where γn→∞. It follows that, for any real number c, ncAn=nc+γn. Since
nc-1An~1γncanβ(n)p,
thus ncanβ(n)p is eventually increasing for c>1-γ, and eventually decreasing for c<1-γ. But {β(n)}n is bounded, so there are M1,M2>0 such that M1<β(n)<M2, and
ncanβ(n)=ncanβ(n)pβ(n)p+1,ncanβ(n)pβ(n)p+1≥ncanβ(n)pM1p+1.
This implies that ncan/β(n) is eventually increasing for c>1-γ. Similarly ncan/β(n) is eventually decreasing for c<1-γ. Thus
∑k=1nakβ(n)p+1Anβ(k)(kn)-1/p~γn∑k=1nakβ(n)p+1nanβ(k)(kn)-1/p.
By Lemma 2.5γn∑k=1nakβ(n)p+1nanβ(k)(kn)-1/p
is bounded and so
∑k=1nakβ(n)p+1Anβ(k)(kn)-1/p
is bounded. We can see that
∑n=k∞akβ(n)p+1Anβ(k)(kn)1/q
is also bounded. Now by Theorem 2.3, A is a bounded operator and so the proof is complete.

Lemma 2.7.

Let {an},{tn} be nonnegative sequences with t-1=0. Then for all n∈ℕ one has
∑k=0n(tkak)≤{max0≤k≤n(1n-k+1∑j=Knaj)}(∑k=1n(n-k+1)(tk-tk-1)++t0(n+1)).

Proof.

Employing the summation by parts, we get
∑k=0n(tkak)=∑k=0n(∑j=knaj)(tk-tk-1)≤∑k=0n(∑j=knaj1n-k+1)(tk-tk-1)+(n-k+1).
So
∑k=0n(tkak)≤{max0≤k≤n(1n-k+1∑j=knaj)}(∑k=1n(n-k+1)(tk-tk-1)++t0(n+1)),
and at this time the proof is complete.

Theorem 2.8 (see [<xref ref-type="bibr" rid="B6">26</xref>, Theorem 8]).

Let 1/p+1/q=1, {xn} be a positive sequence, then
∑j=0∞max0≤i≤j(1j-i+1∑k=ijxk)p≤qp(∑k=0∞xkp).

Theorem 2.9.

Let {an} be a positive sequence and
M3=supn≥0(∑k=1nn-k+1An(akβ(k)-ak-1β(k-1))+β(n)p+1+(n+1)a0Anβ(0)β(n)p+1)
be finite. Then A is bounded and ∥A∥≤M3q.

Proof.

Let f(z)=∑n=0∞f̂(n)zn∈Hp(β), thus
A(f)(z)=∑n=0∞(∑k=0nakβ(n)pAnf̂(k))zn.
By definition of ∥·∥β, we have
∑n≥0β(n)p|∑k=0nakβ(n)pAnf̂(k)|p≤∑n≥0(∑k=0nakβ(n)p+1Anβ(k)|f̂(k)|β(k))p.
In Lemma 2.7, consider tk=ak/β(k) and aj=|f̂(j)|β(j). Then
∑n≥0(∑k=0nakβ(n)p+1Anβ(k)|f̂(k)|β(k))p≤∑n≥0{max0≤k≤n1n-k+1∑j=kn|f̂(j)|β(j)}p×(∑k=1nn-k+1An(akβ(k)-ak-1β(k-1))+β(n)p+1+(n+1)a0Anβ(0)β(n)p+1)p.
Now, Theorem 2.8 implies that
∑n≥0{max0≤k≤n(1n-k+1∑j=kn|f̂(j)|β(j))}pM3p≤M3pqp∑k=1∞|f̂(k)|pβ(k)p,
and so we get ∥Af∥≤M3q∥f∥β for all f∈Hp(β). Thus A∈B(Hp(β)) and indeed ∥A∥≤M3q. This completes the proof.

Corollary 2.10.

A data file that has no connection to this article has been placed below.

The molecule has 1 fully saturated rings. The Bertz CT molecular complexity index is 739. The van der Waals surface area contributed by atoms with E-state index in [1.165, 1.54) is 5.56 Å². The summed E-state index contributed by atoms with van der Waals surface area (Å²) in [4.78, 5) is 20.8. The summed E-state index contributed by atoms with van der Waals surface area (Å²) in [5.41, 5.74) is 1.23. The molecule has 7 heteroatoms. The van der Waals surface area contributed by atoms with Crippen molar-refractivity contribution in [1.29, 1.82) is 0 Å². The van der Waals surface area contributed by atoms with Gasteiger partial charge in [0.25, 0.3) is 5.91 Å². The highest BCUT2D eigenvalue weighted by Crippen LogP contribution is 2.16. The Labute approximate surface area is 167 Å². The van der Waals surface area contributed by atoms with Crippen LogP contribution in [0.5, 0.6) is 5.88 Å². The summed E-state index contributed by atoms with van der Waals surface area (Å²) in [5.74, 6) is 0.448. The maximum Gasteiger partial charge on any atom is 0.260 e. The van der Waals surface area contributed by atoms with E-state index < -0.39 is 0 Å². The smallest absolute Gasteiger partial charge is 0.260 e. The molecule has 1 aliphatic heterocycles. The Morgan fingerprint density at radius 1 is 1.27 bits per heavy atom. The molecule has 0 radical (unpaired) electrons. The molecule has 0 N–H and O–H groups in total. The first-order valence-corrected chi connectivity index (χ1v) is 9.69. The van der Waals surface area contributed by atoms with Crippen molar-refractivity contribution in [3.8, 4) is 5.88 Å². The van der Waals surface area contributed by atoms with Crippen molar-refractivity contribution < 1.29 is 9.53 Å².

Let 1/p+1/q=1, ak/β(k)≥ak-1/β(k-1) and
M4=supn≥0∑k=0nakβ(n)p+1β(k)An<∞.
Then A is a bounded operator on Hp(β) and ∥A∥≤M4.

Proof.

Note that
∑n≥0(∑k=0nakβ(n)p+1Anβ(k)|f̂(k)|β(k))p≤∑n≥0{max0≤k≤n1n-k+1∑j=kn|f̂(j)|β(j)}p(∑k=0nakβ(n)p+1β(k)An)p.
Theorem 2.8 implies that
∑n≥0{max0≤k≤n(1n-k+1∑j=kn|f̂(j)|β(j))}pM4p≤M4pqp∑k=1∞|f̂(k)|pβ(k)p,
and so by Theorem 2.9 we obtain ∥Af∥≤qM4∥f∥β for all f∈Hp(β). Thus A∈B(Hp(β)) and indeed ∥A∥≤M4q. This completes the proof.

Now, we characterize compactness of subsets of Hp(β) and then we will investigate compactness of the mean operator matrix on Hp(β).

Theorem 2.11.

Let S be a nonempty subset of Hp(β). Then S is relatively compact if and only if the following hold:

there exists M>0, such that for all ∑n=0∞f̂(n)zn∈S, |f̂(i)β(i)|≤M for all i∈ℕ∪{0};

given ϵ>0, there is n0∈ℕ such that ∑n=n0∞|f̂(n)|pβ(n)p<ϵp for all ∑n=0∞f̂(n)zn∈S.

Proof.

Let S be relatively compact, thus there exist g1,…,gk∈Hp(β) such that
S⊆⋃i=1kB(gi,1).
For every f(z)=∑n=0∞f̂(n)zn∈S, there is gi such that f∈B(gi,1). By Minkowski inequality we get
∑n=0∞|f̂(n)|pβ(n)p≤[(∑n=0∞|f̂(n)-ĝi(n)|pβ(n)p)1/p+(∑n=0∞|ĝi(n)|pβ(n)p)1/p]p≤(‖f-gi‖+‖gi‖)p≤(1+‖gi‖)p≤(1+max{‖gi‖:i=1,…,k})p.
Thus for every f∈S and n∈ℕ∪{0}, we get
|f̂(n)β(n)|≤1+max{‖gi‖:i=1,…,k}.
So (i) holds. Now suppose that ϵ is an arbitrary positive number. Since S is relatively compact, thus there exist h1,…,hk∈Hp(β) such that
S⊆⋃i=1kB(hi,ϵ2).
Since hi∈Hp(β), there exists Ni∈ℕ such that
∑n=Ni∞|ĥi(n)|pβ(n)p<ϵp2p
for i=1,…,k. Put
N0=max{Ni:i=1,…,k},
and consider f∈S. Then there exists i∈{1,…,k}, such that f∈B(hi,ϵ/2). Hence we get
∑n=N0∞|f̂(n)|pβ(n)p≤[(∑n=N0∞|f̂(n)-ĥi(n)|pβ(n)p)1/p+(∑n=N0∞|ĥi(n)|pβ(n)p)1/p]p≤(‖f-hi‖+ϵ2)p≤ϵp.
So (ii) holds.

Conversely, assume that ϵ>0 be given and let (i) and (ii) hold. By condition (ii), there exists n0∈ℕ such that
∑n=n0∞|f̂(n)|pβ(n)p<ϵp2,
for all f∈S. Let Mn0 be the closed linear span of the set {1,z,…,zn0-1} in Hp(β). Consider ℂn0 and Mn0 with norms
‖(z1,…,zn0)‖=(∑n=1n0|zn|pβ(n)p)1/p,
for all (zi)i=1n0∈ℂn0, and
‖∑i=0n0-1aizi‖=(∑i=0n0-1|ai|pβ(i)p)1/p
for all ∑i=0n0-1aizi∈Mn0. Define L:Mn0→ℂn0, by
L(∑i=0n0-1aizi)=(a0,…,an0-1).
Clearly, we can see that L is a bounded linear operator. Now, consider the compact subset
{(zi)i=1n0:∑i=1n0|zi|pβ(i)p≤n0Mp}
in ℂn0. Then we have
{∑i=0n0-1f̂(i)zi:∑n=0∞f̂(n)zn∈S}⊆L-1{(zi)i=1n0:∑i=1n0|zi|pβ(i)p≤n0Mp}.
Since
L-1{(zi)i=1n0:∑i=1n0|zi|pβ(i)p≤n0Mp}
is a compact subspace of Mn0, so there exist g1,…,gk∈Mn0 such that
L-1{(zi)i=1n0:∑i=1n0|zi|pβ(i)p≤n0Mp}∈⋃i=1kB(gi,ϵ21/p).
Hence for every
f∈{∑i=0n0-1f̂(i)zi:f(z)=∑n=0∞f̂(n)zn∈S}
there is i∈{1,…,k} satisfying
∑n=0n0-1|f̂(n)-ĝi(n)|pβ(n)p≤ϵp2.
Also, we have
(‖f-gi‖β)p≤∑n=0n0-1|f̂(n)-ĝi(n)|pβ(n)p+∑n=n0∞|f̂(n)|pβ(n)p≤ϵp2+ϵp2≤ϵp.
Thus, S is relatively compact and so the proof is complete.

Theorem 2.12.

Let the mean matrix operator A be bounded on Hp(β), and
limm→∞(∑n=m∞β(n)p2+pAnp)1/p(∑k=0m(akβ(k))q)1/q=0,
where 1/p+1/q=1. Then A is a compact operator on Hp(β).

Proof.

Let BHp(β) be the closed unit ball of Hp(β). Define S=A(BHp(β)) and note that S is a bounded subset of Hp(β). Put rn=|f̂(n)|an, un=β(n)p2+p/Anp, vk=(β(k)/ak)p, and
Em=(∑n=m∞un)1/p(∑k=0mvk1-q)1/q.
Note that limm→∞Em=0. So for every ϵ>0, there exists m0∈ℕ such that Em<ϵ/(qp-1p)1/p for all m≥m0. Note that if
f(z)=∑k=0∞f̂(k)zk∈BHp(β),
then
Af(z)=∑n=0∞(∑k=0nakβ(n)pf̂(k)An)zn∈S.
Since ∥f∥βp≤1, we have
∑n=m∞|Âf(n)|nβ(n)p≤∑n=m∞β(n)p2+pAnp(∑k=0nak|f̂(k)|)p=∑n=m∞un(∑k=0nrk)p≤ϵp∑k=0∞(rk)pvk≤ϵp∑k=0∞|f̂(k)|pβ(k)p≤ϵp.
Thus by Theorem 2.11, S is compact and so the proof is complete.